One difficulty I’ve had in learning Chinese is the number of verbs needed to describe similar but different actions.  For example, in English the verb ‘to play’ can be used to describe many actions,  such as, “I play guitar,” or, “I play soccer.”  The Chinese translation is a bit more complex than that.  The verb “to play,” translated as 玩 (wán), literally refers to ‘playing,’ as in, “The children play together.”

If you want to say “I play guitar,” you actually say, 我弹吉他 (Wǒ dàn jítā), literally translated as “I flick guitar.”

“I play soccer,” is actually 我踢足球 (Wǒ tī zúqiú), or “I kick soccer.”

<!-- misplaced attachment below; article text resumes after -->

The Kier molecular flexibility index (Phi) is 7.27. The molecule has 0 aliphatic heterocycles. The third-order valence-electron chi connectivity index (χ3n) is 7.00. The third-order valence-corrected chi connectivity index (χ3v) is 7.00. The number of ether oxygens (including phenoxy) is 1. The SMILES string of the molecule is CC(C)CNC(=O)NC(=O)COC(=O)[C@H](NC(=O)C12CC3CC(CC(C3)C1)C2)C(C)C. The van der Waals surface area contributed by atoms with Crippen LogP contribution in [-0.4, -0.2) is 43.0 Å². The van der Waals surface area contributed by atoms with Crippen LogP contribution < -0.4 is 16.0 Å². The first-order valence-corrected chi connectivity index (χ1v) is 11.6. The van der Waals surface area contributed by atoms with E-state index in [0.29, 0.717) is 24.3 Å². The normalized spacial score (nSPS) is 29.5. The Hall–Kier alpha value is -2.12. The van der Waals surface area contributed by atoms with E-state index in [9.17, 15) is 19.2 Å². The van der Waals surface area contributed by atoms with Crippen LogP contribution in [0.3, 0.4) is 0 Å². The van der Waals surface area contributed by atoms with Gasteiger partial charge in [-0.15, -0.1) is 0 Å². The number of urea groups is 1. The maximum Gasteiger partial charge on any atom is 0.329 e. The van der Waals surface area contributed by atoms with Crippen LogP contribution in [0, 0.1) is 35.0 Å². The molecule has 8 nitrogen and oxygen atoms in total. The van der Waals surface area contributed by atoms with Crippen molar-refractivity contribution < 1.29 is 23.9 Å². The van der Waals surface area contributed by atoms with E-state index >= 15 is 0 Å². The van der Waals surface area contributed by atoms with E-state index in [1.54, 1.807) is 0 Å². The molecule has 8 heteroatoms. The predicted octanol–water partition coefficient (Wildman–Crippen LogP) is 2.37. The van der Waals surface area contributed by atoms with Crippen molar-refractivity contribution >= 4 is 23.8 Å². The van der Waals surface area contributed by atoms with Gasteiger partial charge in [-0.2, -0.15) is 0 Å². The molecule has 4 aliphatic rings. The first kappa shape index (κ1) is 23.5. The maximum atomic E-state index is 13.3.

” I play the trumpet,” is 我吹小号(Wǒ chuī xiǎo hào), or “I blow trumpet.

This makes learning Chinese verbs rather important, although you can often substitute words like 玩 (play) or 用 (use) and get your meaning across.  Sometimes it’s hard to remember all these different verbs, but I’ve also found that it’s a good tool for memorizing verbs that would otherwise be hard to commit to memory, especially because a lot of the phrases I find to be pretty cool.  I really like the idea of “flicking guitar,” and now I’ll probably never forget how to say flick in Chinese.